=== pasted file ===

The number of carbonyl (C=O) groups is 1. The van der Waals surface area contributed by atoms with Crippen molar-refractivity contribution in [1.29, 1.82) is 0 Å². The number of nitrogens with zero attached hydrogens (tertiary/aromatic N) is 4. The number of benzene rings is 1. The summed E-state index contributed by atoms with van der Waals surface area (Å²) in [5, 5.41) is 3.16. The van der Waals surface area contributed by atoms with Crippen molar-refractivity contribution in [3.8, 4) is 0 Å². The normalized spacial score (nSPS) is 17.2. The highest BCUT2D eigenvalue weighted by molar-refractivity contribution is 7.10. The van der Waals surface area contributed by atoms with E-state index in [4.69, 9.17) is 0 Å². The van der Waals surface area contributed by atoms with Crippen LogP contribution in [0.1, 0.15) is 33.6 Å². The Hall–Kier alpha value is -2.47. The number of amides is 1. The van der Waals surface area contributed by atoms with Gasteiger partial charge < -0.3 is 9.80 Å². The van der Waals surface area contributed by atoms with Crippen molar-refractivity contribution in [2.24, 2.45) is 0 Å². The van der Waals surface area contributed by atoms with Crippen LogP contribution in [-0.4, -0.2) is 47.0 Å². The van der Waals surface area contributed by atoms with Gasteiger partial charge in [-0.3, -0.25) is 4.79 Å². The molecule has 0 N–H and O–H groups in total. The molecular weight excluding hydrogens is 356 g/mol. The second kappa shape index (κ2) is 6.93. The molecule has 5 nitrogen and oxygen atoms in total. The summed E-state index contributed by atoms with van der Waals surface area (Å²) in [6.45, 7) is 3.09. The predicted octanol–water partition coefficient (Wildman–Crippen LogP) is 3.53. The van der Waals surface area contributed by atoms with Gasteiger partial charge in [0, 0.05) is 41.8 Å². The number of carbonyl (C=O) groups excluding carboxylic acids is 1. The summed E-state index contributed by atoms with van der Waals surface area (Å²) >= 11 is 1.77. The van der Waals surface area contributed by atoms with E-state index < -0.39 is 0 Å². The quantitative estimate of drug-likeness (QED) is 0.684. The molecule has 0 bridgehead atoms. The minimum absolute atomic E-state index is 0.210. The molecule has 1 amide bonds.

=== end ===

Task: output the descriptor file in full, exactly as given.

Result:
The number of carbonyl (C=O) groups is 1. The van der Waals surface area contributed by atoms with Crippen molar-refractivity contribution in [1.29, 1.82) is 0 Å². The number of nitrogens with zero attached hydrogens (tertiary/aromatic N) is 4. The number of benzene rings is 1. The summed E-state index contributed by atoms with van der Waals surface area (Å²) in [5, 5.41) is 3.16. The van der Waals surface area contributed by atoms with Crippen molar-refractivity contribution in [3.8, 4) is 0 Å². The normalized spacial score (nSPS) is 17.2. The highest BCUT2D eigenvalue weighted by molar-refractivity contribution is 7.10. The van der Waals surface area contributed by atoms with E-state index in [4.69, 9.17) is 0 Å². The van der Waals surface area contributed by atoms with Crippen LogP contribution in [0.1, 0.15) is 33.6 Å². The Hall–Kier alpha value is -2.47. The number of amides is 1. The van der Waals surface area contributed by atoms with Gasteiger partial charge < -0.3 is 9.80 Å². The van der Waals surface area contributed by atoms with Crippen molar-refractivity contribution in [2.24, 2.45) is 0 Å². The van der Waals surface area contributed by atoms with Crippen LogP contribution in [-0.4, -0.2) is 47.0 Å². The van der Waals surface area contributed by atoms with Gasteiger partial charge in [-0.3, -0.25) is 4.79 Å². The molecule has 0 N–H and O–H groups in total. The molecular weight excluding hydrogens is 356 g/mol. The second kappa shape index (κ2) is 6.93. The molecule has 5 nitrogen and oxygen atoms in total. The summed E-state index contributed by atoms with van der Waals surface area (Å²) in [6.45, 7) is 3.09. The predicted octanol–water partition coefficient (Wildman–Crippen LogP) is 3.53. The van der Waals surface area contributed by atoms with Gasteiger partial charge in [0, 0.05) is 41.8 Å². The number of carbonyl (C=O) groups excluding carboxylic acids is 1. The summed E-state index contributed by atoms with van der Waals surface area (Å²) >= 11 is 1.77. The van der Waals surface area contributed by atoms with E-state index < -0.39 is 0 Å². The quantitative estimate of drug-likeness (QED) is 0.684. The molecule has 0 bridgehead atoms. The minimum absolute atomic E-state index is 0.210. The molecule has 1 amide bonds.